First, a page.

National Endowment for the Arts’ Cultural Workforce Symposium
What: A day-long forum about America’s artists, other cultural workers, and how art works as a part of the American economy.
When: November 20, 2009
Where: Washington, DC
Why: The NEA gathered together a group of scholars and others to make brief presentations on recent research, discuss how to improve the collection and reporting of statistics about cultural workers, and begin to develop future research agendas and approaches.
Who: Researchers who are working to measure and understand the work habits and economic condition of individual artists in the United States. Presenters included:
- Steven J. Tepper, Vanderbilt University (SNAAP senior scholar)
- Ann Markusen, University of Minnesota (member, SNAAP national advisory board)
- David Cohen, AFL-CIO
- Paul DiMaggio, Princeton University
- Greg Wasall, Northeastern University
- Maria Rosario Jackson, The Urban Institute
- Joan Jeffri, Research Center for Arts and Culture, Columbia University
- Nick Rabkin, University of Chicago
- Judilee Reed, Levering Investments in Creativity (LINC)
Steven Tepper’s presentation on SNAAP received much attention; a number of the presenters referred to it and its importance in learning about the creative workforce. One of the audience members, David Ian Moss, summarized Steven’s presentation as follows:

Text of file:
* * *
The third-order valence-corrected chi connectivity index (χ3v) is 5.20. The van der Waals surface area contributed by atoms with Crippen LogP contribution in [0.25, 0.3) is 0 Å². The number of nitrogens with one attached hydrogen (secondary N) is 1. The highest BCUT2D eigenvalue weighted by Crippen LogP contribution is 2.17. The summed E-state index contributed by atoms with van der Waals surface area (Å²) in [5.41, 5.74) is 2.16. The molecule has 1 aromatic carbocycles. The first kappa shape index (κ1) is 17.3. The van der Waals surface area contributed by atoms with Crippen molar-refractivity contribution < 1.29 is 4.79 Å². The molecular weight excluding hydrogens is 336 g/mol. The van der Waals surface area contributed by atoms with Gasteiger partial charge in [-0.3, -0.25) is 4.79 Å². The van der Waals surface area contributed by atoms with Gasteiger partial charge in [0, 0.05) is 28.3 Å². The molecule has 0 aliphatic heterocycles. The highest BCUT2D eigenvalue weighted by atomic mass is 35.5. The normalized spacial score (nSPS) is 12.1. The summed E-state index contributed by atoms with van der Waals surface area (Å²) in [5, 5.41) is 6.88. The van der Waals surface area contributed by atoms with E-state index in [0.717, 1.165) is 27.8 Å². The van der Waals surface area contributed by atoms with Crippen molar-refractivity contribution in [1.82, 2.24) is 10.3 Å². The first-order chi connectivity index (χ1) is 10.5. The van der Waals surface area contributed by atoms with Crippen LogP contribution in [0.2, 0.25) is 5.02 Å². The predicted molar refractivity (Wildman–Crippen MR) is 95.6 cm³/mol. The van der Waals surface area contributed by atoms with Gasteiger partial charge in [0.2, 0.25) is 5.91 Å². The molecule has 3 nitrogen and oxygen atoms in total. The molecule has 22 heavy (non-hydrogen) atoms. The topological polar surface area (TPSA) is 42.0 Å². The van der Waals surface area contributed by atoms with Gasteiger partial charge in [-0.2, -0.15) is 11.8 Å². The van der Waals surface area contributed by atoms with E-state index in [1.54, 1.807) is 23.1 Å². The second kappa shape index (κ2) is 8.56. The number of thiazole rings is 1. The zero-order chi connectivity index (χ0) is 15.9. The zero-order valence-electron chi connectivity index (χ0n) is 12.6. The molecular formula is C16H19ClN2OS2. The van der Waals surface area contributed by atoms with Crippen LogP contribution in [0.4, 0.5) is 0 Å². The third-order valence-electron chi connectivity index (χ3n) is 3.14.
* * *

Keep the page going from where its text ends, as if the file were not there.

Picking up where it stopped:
This innovative program looks at alumni of arts training programs (including arts high schools, two-year colleges, four-year colleges, conservatories, and graduate schools) to better understand the career paths of graduates and help clarify what core instruction those programs should provide. As Tepper emphasized, it also holds a number of interesting research possibilities since most studies only look at the people who eventually became artists, not the people who intended to become artists but for whatever reasons ended up on a different path. Thus, there’s no way to gauge what factors play a role in exit except by considering a larger group such as this one.
Participants at the forum noted that SNAAP could become one of the most important on-going data collection efforts in the arts, on par with the NEA’s Survey of Public Participation in the Arts and the Census Bureau’s regularly collected data on arts occupations and workers.